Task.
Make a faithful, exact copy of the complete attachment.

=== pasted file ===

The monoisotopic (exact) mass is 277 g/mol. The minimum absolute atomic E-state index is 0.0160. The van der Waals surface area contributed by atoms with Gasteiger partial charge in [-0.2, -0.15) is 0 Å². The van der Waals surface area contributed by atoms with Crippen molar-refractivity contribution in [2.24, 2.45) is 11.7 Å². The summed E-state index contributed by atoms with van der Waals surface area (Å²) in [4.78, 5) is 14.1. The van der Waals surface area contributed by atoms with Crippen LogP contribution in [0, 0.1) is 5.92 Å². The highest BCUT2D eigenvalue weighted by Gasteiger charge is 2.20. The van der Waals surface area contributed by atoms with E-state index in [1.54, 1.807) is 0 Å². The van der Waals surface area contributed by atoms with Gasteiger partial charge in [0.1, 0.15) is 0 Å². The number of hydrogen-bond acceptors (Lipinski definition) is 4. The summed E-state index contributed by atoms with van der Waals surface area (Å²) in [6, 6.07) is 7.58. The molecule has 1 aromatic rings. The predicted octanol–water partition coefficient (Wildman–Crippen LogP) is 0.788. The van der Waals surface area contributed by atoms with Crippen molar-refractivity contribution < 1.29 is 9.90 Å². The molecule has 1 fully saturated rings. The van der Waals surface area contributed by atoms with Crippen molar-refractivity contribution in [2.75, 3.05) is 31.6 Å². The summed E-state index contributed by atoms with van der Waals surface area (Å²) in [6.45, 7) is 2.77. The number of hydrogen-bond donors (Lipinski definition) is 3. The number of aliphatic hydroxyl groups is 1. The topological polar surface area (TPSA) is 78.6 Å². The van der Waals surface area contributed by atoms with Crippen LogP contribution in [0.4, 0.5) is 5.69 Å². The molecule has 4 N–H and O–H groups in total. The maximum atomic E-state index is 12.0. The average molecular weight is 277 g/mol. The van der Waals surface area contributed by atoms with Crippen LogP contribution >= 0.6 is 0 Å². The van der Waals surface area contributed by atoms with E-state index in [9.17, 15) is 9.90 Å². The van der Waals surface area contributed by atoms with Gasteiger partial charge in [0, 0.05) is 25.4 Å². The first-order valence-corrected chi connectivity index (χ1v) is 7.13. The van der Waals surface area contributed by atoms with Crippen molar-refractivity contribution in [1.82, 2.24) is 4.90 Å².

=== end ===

The monoisotopic (exact) mass is 277 g/mol. The minimum absolute atomic E-state index is 0.0160. The van der Waals surface area contributed by atoms with Gasteiger partial charge in [-0.2, -0.15) is 0 Å². The van der Waals surface area contributed by atoms with Crippen molar-refractivity contribution in [2.24, 2.45) is 11.7 Å². The summed E-state index contributed by atoms with van der Waals surface area (Å²) in [4.78, 5) is 14.1. The van der Waals surface area contributed by atoms with Crippen LogP contribution in [0, 0.1) is 5.92 Å². The highest BCUT2D eigenvalue weighted by Gasteiger charge is 2.20. The van der Waals surface area contributed by atoms with E-state index in [1.54, 1.807) is 0 Å². The van der Waals surface area contributed by atoms with Gasteiger partial charge in [0.1, 0.15) is 0 Å². The number of hydrogen-bond acceptors (Lipinski definition) is 4. The summed E-state index contributed by atoms with van der Waals surface area (Å²) in [6, 6.07) is 7.58. The molecule has 1 aromatic rings. The predicted octanol–water partition coefficient (Wildman–Crippen LogP) is 0.788. The van der Waals surface area contributed by atoms with Crippen molar-refractivity contribution < 1.29 is 9.90 Å². The molecule has 1 fully saturated rings. The van der Waals surface area contributed by atoms with Crippen molar-refractivity contribution in [2.75, 3.05) is 31.6 Å². The summed E-state index contributed by atoms with van der Waals surface area (Å²) in [6.45, 7) is 2.77. The number of hydrogen-bond donors (Lipinski definition) is 3. The number of aliphatic hydroxyl groups is 1. The topological polar surface area (TPSA) is 78.6 Å². The van der Waals surface area contributed by atoms with Crippen LogP contribution in [0.4, 0.5) is 5.69 Å². The molecule has 4 N–H and O–H groups in total. The maximum atomic E-state index is 12.0. The average molecular weight is 277 g/mol. The van der Waals surface area contributed by atoms with Crippen LogP contribution >= 0.6 is 0 Å². The van der Waals surface area contributed by atoms with E-state index in [9.17, 15) is 9.90 Å². The van der Waals surface area contributed by atoms with Gasteiger partial charge in [0, 0.05) is 25.4 Å². The first-order valence-corrected chi connectivity index (χ1v) is 7.13. The van der Waals surface area contributed by atoms with Crippen molar-refractivity contribution in [1.82, 2.24) is 4.90 Å².